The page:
Wildlife Watching in the U.S.: The Economic Impacts on National and State Economies in 2011
June 30, 2019
Wildlife watching remains one of the most popular types of outdoor recreation in the United States. Thirty percent of the U.S. population 16 years of age and older enjoyed closely observing, feeding, and photographing wildlife (wildlife watching) in 2011. Of those 72 million individuals, 96 percent wildlife watched around their homes, and 31 percent took trips away from home to wildlife watch.
In addition to contributing significantly to people’s enjoyment of the outdoors, wildlife watching has a substantial impact on the nation’s economies. The $54.9 billion spent in 2011 on wildlife equipment and trips contributed substantially to federal, state and local tax revenues, jobs, earnings, and economic output.
This report presents estimates of the national and state economic impacts of wildlife watching. Estimates were derived using data from the 2011 National Survey of Fishing, Hunting, and Wildlife-Associated Recreation (National Survey). The following topics are addressed: (1) national participation in wildlife watching; (2) expenditures associated with participation in wildlife watching; (3) estimates of the total economic activity generated by those expenditures; (4) total employment and employment income associated with those expenditures; and (5) estimates of associated state, local, and federal tax revenues. Two other reports have used the 2011 National Survey to address the national and state economic impacts of hunting and fishing.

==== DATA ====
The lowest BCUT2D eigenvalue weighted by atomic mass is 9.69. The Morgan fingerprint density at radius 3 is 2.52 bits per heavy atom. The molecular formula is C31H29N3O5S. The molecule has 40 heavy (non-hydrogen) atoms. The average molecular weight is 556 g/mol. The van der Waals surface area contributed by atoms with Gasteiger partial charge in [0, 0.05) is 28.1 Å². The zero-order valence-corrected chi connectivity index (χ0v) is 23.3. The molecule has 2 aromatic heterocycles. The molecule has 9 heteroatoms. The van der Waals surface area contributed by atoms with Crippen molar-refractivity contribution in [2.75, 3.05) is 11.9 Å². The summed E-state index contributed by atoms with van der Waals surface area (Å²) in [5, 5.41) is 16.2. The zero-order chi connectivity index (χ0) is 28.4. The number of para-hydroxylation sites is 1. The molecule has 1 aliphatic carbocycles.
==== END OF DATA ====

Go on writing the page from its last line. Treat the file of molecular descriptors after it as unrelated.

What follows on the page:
Author(s): James Caudill, Ph.D.